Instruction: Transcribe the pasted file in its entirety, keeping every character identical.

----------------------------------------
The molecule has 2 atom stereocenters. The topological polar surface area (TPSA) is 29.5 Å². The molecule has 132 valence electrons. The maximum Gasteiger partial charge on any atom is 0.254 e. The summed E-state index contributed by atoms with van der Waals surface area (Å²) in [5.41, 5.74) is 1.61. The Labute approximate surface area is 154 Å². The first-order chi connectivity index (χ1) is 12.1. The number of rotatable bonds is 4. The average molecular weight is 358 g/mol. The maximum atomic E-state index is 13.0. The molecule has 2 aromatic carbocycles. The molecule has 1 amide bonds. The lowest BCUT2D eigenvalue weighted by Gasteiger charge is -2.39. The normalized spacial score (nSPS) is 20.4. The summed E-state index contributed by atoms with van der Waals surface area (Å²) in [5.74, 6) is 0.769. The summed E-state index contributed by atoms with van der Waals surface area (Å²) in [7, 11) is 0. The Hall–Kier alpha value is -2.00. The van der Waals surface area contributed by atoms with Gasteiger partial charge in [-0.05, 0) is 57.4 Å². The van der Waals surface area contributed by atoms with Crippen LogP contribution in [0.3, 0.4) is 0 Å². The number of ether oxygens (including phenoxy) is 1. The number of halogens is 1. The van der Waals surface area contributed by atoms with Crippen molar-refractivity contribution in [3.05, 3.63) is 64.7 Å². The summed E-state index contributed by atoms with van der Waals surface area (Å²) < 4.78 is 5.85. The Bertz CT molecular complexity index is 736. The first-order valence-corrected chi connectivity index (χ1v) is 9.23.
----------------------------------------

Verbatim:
The molecule has 2 atom stereocenters. The topological polar surface area (TPSA) is 29.5 Å². The molecule has 132 valence electrons. The maximum Gasteiger partial charge on any atom is 0.254 e. The summed E-state index contributed by atoms with van der Waals surface area (Å²) in [5.41, 5.74) is 1.61. The Labute approximate surface area is 154 Å². The first-order chi connectivity index (χ1) is 12.1. The number of rotatable bonds is 4. The average molecular weight is 358 g/mol. The maximum atomic E-state index is 13.0. The molecule has 2 aromatic carbocycles. The molecule has 1 amide bonds. The lowest BCUT2D eigenvalue weighted by Gasteiger charge is -2.39. The normalized spacial score (nSPS) is 20.4. The summed E-state index contributed by atoms with van der Waals surface area (Å²) in [5.74, 6) is 0.769. The summed E-state index contributed by atoms with van der Waals surface area (Å²) in [7, 11) is 0. The Hall–Kier alpha value is -2.00. The van der Waals surface area contributed by atoms with Gasteiger partial charge in [-0.05, 0) is 57.4 Å². The van der Waals surface area contributed by atoms with Crippen LogP contribution in [0.3, 0.4) is 0 Å². The number of ether oxygens (including phenoxy) is 1. The number of halogens is 1. The van der Waals surface area contributed by atoms with Crippen molar-refractivity contribution in [3.05, 3.63) is 64.7 Å². The summed E-state index contributed by atoms with van der Waals surface area (Å²) < 4.78 is 5.85. The Bertz CT molecular complexity index is 736. The first-order valence-corrected chi connectivity index (χ1v) is 9.23.